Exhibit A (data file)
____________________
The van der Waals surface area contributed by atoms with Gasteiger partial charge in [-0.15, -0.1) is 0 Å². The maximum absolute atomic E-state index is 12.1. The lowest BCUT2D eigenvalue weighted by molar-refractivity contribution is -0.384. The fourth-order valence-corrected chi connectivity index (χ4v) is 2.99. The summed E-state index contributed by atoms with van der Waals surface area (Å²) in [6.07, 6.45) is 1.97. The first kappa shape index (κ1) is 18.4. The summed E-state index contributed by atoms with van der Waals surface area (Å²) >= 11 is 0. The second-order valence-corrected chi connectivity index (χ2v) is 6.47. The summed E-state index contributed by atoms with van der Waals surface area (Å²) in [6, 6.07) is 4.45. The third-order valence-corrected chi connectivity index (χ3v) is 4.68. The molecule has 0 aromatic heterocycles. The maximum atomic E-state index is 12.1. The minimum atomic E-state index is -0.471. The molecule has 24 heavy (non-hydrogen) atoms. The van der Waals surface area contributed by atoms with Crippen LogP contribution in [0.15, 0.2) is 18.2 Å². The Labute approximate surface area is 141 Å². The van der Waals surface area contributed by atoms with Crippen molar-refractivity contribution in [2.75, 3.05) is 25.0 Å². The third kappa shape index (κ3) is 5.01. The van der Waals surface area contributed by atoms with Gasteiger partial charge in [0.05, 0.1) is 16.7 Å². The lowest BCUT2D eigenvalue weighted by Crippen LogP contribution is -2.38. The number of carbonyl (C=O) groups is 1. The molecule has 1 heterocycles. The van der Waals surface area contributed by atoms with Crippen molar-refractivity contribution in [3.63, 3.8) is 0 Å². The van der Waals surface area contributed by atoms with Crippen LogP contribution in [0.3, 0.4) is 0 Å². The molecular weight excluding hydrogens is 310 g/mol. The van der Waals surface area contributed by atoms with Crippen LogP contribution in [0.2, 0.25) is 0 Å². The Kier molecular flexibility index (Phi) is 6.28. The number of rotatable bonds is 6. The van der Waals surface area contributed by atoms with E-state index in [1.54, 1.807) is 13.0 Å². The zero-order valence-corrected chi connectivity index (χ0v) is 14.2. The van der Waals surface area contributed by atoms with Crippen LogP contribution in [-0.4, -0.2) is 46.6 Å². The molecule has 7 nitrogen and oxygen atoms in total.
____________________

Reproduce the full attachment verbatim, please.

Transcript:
The van der Waals surface area contributed by atoms with Gasteiger partial charge in [-0.15, -0.1) is 0 Å². The maximum absolute atomic E-state index is 12.1. The lowest BCUT2D eigenvalue weighted by molar-refractivity contribution is -0.384. The fourth-order valence-corrected chi connectivity index (χ4v) is 2.99. The summed E-state index contributed by atoms with van der Waals surface area (Å²) in [6.07, 6.45) is 1.97. The first kappa shape index (κ1) is 18.4. The summed E-state index contributed by atoms with van der Waals surface area (Å²) >= 11 is 0. The second-order valence-corrected chi connectivity index (χ2v) is 6.47. The summed E-state index contributed by atoms with van der Waals surface area (Å²) in [6, 6.07) is 4.45. The third-order valence-corrected chi connectivity index (χ3v) is 4.68. The molecule has 0 aromatic heterocycles. The maximum atomic E-state index is 12.1. The minimum atomic E-state index is -0.471. The molecule has 24 heavy (non-hydrogen) atoms. The van der Waals surface area contributed by atoms with Crippen LogP contribution in [0.15, 0.2) is 18.2 Å². The Labute approximate surface area is 141 Å². The van der Waals surface area contributed by atoms with Crippen molar-refractivity contribution in [2.75, 3.05) is 25.0 Å². The third kappa shape index (κ3) is 5.01. The van der Waals surface area contributed by atoms with Gasteiger partial charge in [0.05, 0.1) is 16.7 Å². The lowest BCUT2D eigenvalue weighted by Crippen LogP contribution is -2.38. The number of carbonyl (C=O) groups is 1. The molecule has 1 heterocycles. The van der Waals surface area contributed by atoms with Crippen molar-refractivity contribution in [3.63, 3.8) is 0 Å². The van der Waals surface area contributed by atoms with Crippen LogP contribution in [0.3, 0.4) is 0 Å². The molecular weight excluding hydrogens is 310 g/mol. The van der Waals surface area contributed by atoms with Crippen LogP contribution in [0.2, 0.25) is 0 Å². The Kier molecular flexibility index (Phi) is 6.28. The number of rotatable bonds is 6. The van der Waals surface area contributed by atoms with E-state index in [1.54, 1.807) is 13.0 Å². The zero-order valence-corrected chi connectivity index (χ0v) is 14.2. The van der Waals surface area contributed by atoms with Crippen LogP contribution in [-0.4, -0.2) is 46.6 Å². The molecule has 7 nitrogen and oxygen atoms in total.